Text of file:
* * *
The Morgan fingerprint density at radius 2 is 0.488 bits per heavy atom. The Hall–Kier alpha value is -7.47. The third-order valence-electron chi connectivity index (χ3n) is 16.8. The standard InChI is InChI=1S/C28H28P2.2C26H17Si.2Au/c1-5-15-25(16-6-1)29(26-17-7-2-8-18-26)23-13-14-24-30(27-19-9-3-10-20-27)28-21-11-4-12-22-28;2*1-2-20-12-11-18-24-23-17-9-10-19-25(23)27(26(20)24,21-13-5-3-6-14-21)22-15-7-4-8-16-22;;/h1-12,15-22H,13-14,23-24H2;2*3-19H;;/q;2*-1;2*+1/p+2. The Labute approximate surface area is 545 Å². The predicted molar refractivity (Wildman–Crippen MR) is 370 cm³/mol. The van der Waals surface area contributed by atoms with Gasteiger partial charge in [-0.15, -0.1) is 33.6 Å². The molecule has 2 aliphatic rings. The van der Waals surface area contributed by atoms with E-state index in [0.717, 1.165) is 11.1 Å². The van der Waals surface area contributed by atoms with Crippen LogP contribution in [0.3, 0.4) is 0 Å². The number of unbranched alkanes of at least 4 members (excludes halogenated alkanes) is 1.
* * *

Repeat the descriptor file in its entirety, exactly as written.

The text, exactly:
The Morgan fingerprint density at radius 2 is 0.488 bits per heavy atom. The Hall–Kier alpha value is -7.47. The third-order valence-electron chi connectivity index (χ3n) is 16.8. The standard InChI is InChI=1S/C28H28P2.2C26H17Si.2Au/c1-5-15-25(16-6-1)29(26-17-7-2-8-18-26)23-13-14-24-30(27-19-9-3-10-20-27)28-21-11-4-12-22-28;2*1-2-20-12-11-18-24-23-17-9-10-19-25(23)27(26(20)24,21-13-5-3-6-14-21)22-15-7-4-8-16-22;;/h1-12,15-22H,13-14,23-24H2;2*3-19H;;/q;2*-1;2*+1/p+2. The Labute approximate surface area is 545 Å². The predicted molar refractivity (Wildman–Crippen MR) is 370 cm³/mol. The van der Waals surface area contributed by atoms with Gasteiger partial charge in [-0.15, -0.1) is 33.6 Å². The molecule has 2 aliphatic rings. The van der Waals surface area contributed by atoms with E-state index in [0.717, 1.165) is 11.1 Å². The van der Waals surface area contributed by atoms with Crippen LogP contribution in [0.3, 0.4) is 0 Å². The number of unbranched alkanes of at least 4 members (excludes halogenated alkanes) is 1.